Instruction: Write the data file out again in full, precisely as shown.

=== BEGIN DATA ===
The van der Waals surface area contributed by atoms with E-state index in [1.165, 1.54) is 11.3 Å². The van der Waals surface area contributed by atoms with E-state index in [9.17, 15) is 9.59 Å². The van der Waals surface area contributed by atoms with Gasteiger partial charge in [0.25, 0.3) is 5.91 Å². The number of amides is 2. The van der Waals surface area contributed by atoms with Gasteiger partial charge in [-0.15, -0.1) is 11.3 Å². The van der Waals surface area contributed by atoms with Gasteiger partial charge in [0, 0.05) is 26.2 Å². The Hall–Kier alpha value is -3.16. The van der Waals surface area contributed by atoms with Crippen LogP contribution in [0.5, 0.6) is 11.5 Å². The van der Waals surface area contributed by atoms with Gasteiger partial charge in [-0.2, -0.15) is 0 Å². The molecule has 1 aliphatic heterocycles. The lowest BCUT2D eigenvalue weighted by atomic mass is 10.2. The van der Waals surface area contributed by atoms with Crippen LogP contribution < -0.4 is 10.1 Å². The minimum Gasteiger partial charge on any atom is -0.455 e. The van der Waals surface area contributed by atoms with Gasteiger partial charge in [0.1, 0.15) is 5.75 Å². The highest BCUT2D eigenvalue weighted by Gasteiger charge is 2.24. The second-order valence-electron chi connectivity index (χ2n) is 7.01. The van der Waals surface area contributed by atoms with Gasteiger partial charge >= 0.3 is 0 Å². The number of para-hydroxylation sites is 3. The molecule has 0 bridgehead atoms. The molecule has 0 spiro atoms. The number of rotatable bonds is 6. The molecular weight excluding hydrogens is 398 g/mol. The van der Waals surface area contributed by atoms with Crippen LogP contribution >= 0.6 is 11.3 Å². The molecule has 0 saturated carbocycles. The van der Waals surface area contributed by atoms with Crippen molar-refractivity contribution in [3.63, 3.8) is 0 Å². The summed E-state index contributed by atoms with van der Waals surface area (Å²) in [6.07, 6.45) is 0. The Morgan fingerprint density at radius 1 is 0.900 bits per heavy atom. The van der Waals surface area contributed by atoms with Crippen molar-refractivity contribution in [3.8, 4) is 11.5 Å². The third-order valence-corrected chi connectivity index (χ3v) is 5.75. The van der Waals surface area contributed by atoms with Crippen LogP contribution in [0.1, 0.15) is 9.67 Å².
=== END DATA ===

The van der Waals surface area contributed by atoms with E-state index in [1.165, 1.54) is 11.3 Å². The van der Waals surface area contributed by atoms with E-state index in [9.17, 15) is 9.59 Å². The van der Waals surface area contributed by atoms with Gasteiger partial charge in [0.25, 0.3) is 5.91 Å². The number of amides is 2. The van der Waals surface area contributed by atoms with Gasteiger partial charge in [-0.15, -0.1) is 11.3 Å². The van der Waals surface area contributed by atoms with Gasteiger partial charge in [0, 0.05) is 26.2 Å². The Hall–Kier alpha value is -3.16. The van der Waals surface area contributed by atoms with Crippen LogP contribution in [0.5, 0.6) is 11.5 Å². The van der Waals surface area contributed by atoms with Gasteiger partial charge in [-0.2, -0.15) is 0 Å². The molecule has 1 aliphatic heterocycles. The lowest BCUT2D eigenvalue weighted by atomic mass is 10.2. The van der Waals surface area contributed by atoms with Crippen LogP contribution < -0.4 is 10.1 Å². The minimum Gasteiger partial charge on any atom is -0.455 e. The van der Waals surface area contributed by atoms with Gasteiger partial charge in [0.1, 0.15) is 5.75 Å². The highest BCUT2D eigenvalue weighted by Gasteiger charge is 2.24. The second-order valence-electron chi connectivity index (χ2n) is 7.01. The van der Waals surface area contributed by atoms with Gasteiger partial charge >= 0.3 is 0 Å². The number of para-hydroxylation sites is 3. The molecule has 0 bridgehead atoms. The molecule has 0 spiro atoms. The number of rotatable bonds is 6. The molecular weight excluding hydrogens is 398 g/mol. The van der Waals surface area contributed by atoms with Crippen LogP contribution >= 0.6 is 11.3 Å². The molecule has 0 saturated carbocycles. The van der Waals surface area contributed by atoms with Crippen molar-refractivity contribution in [3.63, 3.8) is 0 Å². The summed E-state index contributed by atoms with van der Waals surface area (Å²) in [6.07, 6.45) is 0. The Morgan fingerprint density at radius 1 is 0.900 bits per heavy atom. The van der Waals surface area contributed by atoms with Crippen molar-refractivity contribution in [3.8, 4) is 11.5 Å². The third-order valence-corrected chi connectivity index (χ3v) is 5.75. The van der Waals surface area contributed by atoms with Crippen LogP contribution in [0.1, 0.15) is 9.67 Å².